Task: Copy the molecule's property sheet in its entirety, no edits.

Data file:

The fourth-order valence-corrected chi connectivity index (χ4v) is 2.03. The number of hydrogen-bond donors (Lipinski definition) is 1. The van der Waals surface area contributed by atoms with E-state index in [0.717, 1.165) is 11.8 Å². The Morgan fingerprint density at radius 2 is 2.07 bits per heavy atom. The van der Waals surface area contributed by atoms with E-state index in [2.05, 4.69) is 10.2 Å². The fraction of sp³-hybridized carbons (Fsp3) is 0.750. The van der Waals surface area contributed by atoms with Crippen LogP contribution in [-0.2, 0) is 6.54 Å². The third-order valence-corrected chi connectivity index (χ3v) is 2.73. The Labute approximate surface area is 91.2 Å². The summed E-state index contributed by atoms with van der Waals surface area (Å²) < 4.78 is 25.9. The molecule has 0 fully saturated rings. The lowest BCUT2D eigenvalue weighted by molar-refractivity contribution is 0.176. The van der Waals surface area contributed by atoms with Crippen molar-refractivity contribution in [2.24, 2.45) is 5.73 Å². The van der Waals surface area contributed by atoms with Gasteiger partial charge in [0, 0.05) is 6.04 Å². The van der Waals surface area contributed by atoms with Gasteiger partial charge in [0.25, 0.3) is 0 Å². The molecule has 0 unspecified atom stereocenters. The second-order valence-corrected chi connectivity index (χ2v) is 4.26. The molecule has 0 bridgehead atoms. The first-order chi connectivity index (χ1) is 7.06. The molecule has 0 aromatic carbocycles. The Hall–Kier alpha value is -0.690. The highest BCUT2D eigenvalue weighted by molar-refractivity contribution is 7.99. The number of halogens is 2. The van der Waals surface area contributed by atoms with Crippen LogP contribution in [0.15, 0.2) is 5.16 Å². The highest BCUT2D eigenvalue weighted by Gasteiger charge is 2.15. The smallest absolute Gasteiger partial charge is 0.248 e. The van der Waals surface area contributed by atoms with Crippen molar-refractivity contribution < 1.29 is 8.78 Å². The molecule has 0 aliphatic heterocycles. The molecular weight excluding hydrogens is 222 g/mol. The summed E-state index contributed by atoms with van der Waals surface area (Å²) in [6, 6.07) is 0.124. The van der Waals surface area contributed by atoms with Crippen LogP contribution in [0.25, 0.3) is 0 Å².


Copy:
The fourth-order valence-corrected chi connectivity index (χ4v) is 2.03. The number of hydrogen-bond donors (Lipinski definition) is 1. The van der Waals surface area contributed by atoms with E-state index in [0.717, 1.165) is 11.8 Å². The Morgan fingerprint density at radius 2 is 2.07 bits per heavy atom. The van der Waals surface area contributed by atoms with E-state index in [2.05, 4.69) is 10.2 Å². The fraction of sp³-hybridized carbons (Fsp3) is 0.750. The van der Waals surface area contributed by atoms with Crippen LogP contribution in [-0.2, 0) is 6.54 Å². The third-order valence-corrected chi connectivity index (χ3v) is 2.73. The Labute approximate surface area is 91.2 Å². The summed E-state index contributed by atoms with van der Waals surface area (Å²) < 4.78 is 25.9. The molecule has 0 fully saturated rings. The lowest BCUT2D eigenvalue weighted by molar-refractivity contribution is 0.176. The van der Waals surface area contributed by atoms with Crippen molar-refractivity contribution in [2.24, 2.45) is 5.73 Å². The van der Waals surface area contributed by atoms with Gasteiger partial charge in [0, 0.05) is 6.04 Å². The van der Waals surface area contributed by atoms with Gasteiger partial charge in [0.25, 0.3) is 0 Å². The molecule has 0 unspecified atom stereocenters. The second-order valence-corrected chi connectivity index (χ2v) is 4.26. The molecule has 0 bridgehead atoms. The first-order chi connectivity index (χ1) is 7.06. The molecule has 0 aromatic carbocycles. The Hall–Kier alpha value is -0.690. The highest BCUT2D eigenvalue weighted by molar-refractivity contribution is 7.99. The number of halogens is 2. The van der Waals surface area contributed by atoms with Crippen LogP contribution in [0.15, 0.2) is 5.16 Å². The highest BCUT2D eigenvalue weighted by Gasteiger charge is 2.15. The smallest absolute Gasteiger partial charge is 0.248 e. The van der Waals surface area contributed by atoms with Crippen molar-refractivity contribution < 1.29 is 8.78 Å². The molecule has 0 aliphatic heterocycles. The molecular weight excluding hydrogens is 222 g/mol. The summed E-state index contributed by atoms with van der Waals surface area (Å²) in [6, 6.07) is 0.124. The van der Waals surface area contributed by atoms with Crippen LogP contribution in [0.25, 0.3) is 0 Å².